How to be a quantum physicist

Leave a comment

What You’ll Need: rules, the desire to break rules

Songlist: I’ve Got the World on a String by Frank Sinatra, Cat’s in the Cradle by Harry Chapin

Further reading: Physics and Beyond by Werner Heisenberg, The Making of the Atomic Bomb by Richard Rhodes

Shoot, I forgot to carry the 1!

Caveat: I don’t even completely know what a quantum physicist does. I dropped out of Physics 101 in my senior year of high school to take Painting 101. But that same semester, as I was working my way through the color chart and learning the difference between hue, tint, shade, and tone, a principle first proposed in 1927 came along and blew my mind.

Heisenberg’s Uncertainty Principle: “One can never know with perfect accuracy both of those two important factors which determine the movement of one of the smallest particles—its position and its velocity. It is impossible to determine accurately both the position and the direction and speed of a particle at the same instant.”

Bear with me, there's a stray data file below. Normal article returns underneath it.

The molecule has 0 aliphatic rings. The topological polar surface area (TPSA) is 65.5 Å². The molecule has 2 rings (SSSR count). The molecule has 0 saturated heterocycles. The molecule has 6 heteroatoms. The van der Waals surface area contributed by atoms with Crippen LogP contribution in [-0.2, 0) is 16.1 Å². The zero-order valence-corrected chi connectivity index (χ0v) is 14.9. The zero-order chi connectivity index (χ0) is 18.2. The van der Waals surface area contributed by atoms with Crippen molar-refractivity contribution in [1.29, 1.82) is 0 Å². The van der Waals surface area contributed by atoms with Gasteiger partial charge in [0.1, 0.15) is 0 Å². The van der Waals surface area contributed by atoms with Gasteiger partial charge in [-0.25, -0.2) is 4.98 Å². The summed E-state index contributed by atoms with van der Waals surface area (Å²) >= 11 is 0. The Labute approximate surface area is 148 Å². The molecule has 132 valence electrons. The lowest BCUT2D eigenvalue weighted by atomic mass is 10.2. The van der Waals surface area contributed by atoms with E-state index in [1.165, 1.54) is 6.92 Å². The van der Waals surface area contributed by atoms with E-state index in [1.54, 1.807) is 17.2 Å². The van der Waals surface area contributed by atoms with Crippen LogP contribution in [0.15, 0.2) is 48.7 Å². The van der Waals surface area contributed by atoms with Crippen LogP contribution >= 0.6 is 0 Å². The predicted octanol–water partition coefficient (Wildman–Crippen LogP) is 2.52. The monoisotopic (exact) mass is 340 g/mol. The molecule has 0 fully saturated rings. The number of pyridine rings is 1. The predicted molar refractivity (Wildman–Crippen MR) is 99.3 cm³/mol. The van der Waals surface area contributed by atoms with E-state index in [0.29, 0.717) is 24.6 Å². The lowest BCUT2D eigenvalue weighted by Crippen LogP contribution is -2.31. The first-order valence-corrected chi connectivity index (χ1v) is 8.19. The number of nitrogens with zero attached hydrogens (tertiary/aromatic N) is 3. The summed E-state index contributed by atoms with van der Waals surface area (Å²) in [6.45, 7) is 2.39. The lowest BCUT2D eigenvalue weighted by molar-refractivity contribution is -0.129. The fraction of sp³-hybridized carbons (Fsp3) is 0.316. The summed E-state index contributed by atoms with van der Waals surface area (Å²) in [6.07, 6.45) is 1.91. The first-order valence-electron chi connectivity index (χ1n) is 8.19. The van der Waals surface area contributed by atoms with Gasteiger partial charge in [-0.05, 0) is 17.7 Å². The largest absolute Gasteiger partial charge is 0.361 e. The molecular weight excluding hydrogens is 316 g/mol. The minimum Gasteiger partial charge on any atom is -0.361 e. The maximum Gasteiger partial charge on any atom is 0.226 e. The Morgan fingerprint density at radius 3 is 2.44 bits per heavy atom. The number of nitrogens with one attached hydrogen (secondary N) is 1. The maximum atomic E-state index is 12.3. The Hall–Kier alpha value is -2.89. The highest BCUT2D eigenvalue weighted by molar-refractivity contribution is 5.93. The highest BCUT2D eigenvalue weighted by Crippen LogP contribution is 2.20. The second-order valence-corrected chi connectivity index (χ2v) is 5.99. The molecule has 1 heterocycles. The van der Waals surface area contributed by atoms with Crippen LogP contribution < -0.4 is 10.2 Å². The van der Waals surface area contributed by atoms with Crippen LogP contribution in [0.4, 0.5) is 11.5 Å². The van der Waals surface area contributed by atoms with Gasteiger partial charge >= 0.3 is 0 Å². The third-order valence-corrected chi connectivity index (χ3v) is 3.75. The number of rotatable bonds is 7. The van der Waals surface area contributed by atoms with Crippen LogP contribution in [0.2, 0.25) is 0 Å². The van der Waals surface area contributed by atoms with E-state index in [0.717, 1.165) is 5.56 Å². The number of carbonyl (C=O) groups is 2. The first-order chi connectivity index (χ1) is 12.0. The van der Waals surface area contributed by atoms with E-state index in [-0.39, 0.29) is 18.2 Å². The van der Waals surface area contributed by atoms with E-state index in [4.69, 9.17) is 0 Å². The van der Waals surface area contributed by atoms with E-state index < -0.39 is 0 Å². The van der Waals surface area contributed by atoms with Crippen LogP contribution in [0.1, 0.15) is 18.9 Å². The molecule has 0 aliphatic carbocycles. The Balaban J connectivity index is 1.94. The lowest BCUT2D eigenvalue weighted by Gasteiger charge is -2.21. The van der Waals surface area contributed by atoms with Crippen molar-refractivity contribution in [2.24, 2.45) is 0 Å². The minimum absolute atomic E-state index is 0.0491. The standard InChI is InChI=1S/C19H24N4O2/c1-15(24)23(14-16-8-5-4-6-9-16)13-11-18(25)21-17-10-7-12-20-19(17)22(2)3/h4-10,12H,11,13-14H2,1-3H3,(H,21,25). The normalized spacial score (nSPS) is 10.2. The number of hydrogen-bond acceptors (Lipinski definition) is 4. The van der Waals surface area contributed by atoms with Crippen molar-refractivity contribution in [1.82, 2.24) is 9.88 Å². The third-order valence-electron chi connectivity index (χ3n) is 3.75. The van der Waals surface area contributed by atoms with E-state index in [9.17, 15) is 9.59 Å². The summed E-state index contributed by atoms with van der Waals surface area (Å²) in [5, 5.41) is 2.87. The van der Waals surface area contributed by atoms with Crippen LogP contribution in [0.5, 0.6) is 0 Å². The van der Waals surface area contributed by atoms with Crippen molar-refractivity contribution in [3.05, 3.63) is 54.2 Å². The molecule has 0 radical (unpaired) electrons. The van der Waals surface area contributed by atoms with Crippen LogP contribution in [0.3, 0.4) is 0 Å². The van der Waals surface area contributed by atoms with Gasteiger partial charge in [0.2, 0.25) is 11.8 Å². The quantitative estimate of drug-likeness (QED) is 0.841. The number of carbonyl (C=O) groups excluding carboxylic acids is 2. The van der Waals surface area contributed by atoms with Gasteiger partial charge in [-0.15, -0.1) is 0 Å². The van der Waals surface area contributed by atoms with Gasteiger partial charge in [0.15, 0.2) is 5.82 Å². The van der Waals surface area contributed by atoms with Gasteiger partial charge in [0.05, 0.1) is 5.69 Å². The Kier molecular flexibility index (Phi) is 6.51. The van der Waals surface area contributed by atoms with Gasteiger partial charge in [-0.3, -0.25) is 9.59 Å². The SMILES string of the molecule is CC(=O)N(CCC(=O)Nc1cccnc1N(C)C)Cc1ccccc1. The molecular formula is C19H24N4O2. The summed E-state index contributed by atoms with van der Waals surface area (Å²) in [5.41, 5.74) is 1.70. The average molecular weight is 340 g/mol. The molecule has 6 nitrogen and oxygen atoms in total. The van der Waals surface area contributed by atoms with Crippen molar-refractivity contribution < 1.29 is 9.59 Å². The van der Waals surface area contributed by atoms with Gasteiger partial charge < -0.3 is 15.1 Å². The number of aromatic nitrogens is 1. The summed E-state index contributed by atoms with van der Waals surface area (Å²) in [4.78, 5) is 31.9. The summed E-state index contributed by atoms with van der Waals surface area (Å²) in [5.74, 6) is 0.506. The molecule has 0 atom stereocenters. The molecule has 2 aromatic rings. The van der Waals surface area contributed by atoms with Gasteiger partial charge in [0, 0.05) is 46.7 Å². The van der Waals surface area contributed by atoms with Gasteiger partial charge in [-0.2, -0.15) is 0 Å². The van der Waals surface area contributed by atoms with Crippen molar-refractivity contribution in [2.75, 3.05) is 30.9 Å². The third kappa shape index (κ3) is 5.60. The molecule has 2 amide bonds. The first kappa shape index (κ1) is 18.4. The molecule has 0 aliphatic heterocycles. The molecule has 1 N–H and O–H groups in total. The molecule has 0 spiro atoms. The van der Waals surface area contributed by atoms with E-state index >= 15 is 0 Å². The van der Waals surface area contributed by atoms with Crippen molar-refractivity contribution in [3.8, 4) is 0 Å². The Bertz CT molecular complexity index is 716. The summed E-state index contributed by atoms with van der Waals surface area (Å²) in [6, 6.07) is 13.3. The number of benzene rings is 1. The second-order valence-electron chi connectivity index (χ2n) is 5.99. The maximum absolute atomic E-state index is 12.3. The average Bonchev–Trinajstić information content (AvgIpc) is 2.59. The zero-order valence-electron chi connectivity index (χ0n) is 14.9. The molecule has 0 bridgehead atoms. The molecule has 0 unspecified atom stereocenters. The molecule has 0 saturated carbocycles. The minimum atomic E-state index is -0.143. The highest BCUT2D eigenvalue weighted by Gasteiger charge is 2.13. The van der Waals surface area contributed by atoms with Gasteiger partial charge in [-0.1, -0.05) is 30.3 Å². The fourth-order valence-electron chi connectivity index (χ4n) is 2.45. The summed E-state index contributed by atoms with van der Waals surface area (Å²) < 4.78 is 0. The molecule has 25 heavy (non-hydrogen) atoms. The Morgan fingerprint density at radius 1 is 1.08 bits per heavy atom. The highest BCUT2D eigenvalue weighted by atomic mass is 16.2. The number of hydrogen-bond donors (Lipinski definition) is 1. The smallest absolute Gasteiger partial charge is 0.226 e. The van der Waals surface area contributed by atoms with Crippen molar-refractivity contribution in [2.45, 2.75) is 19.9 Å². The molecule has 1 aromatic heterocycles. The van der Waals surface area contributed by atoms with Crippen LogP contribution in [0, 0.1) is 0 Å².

What Heisenberg introduced was not just a paradox in the scientific community, but a profound epistemological problem. While the modernist age in which he worked was based on the certain progress of man via industry and art, Heisenberg did his part to usher in post-modernism by proving a limit to knowledge, and thereby a limit to progress. At some point, there are things in the universe that are simply unknowable by humankind.

Theoretical physics is one of the most philosophically rich and morally challenging fields of our time. I’m currently reading Richard Rhodes Pulitzer Prize-winning The Making of the Atomic Bomb, an incredible history of early twentieth century science. It’s strange to realize that only a hundred years ago, the atom was a debatable concept. And over the course of only a few decades, the atom became a weapon of catastrophic potential. Scientists working on the atomic bomb in the United States weren’t even sure if they would be able to harness its power–some worried that a self-sustaining atomic reaction would consume the entire atmosphere, effectively blowing up the planet Earth.

When scientists began work on what was later known as the Manhattan Project, the motivation seemed as much to defeat the enemy as to continue working in what Rhodes (via a chemist, Polanyi, who also studied the process of science) refers to as the “growing points”–the place where the most productive discoveries were being made. Heisenberg himself talks about this in his book Physics and Beyond: he was naturally attracted to physics because the greatest discoveries in the world were all in that field, whereas if he’d been born contemporaneously with Mozart he might have ended up a composer.

Yeah, this makes sense as a theory of the universe...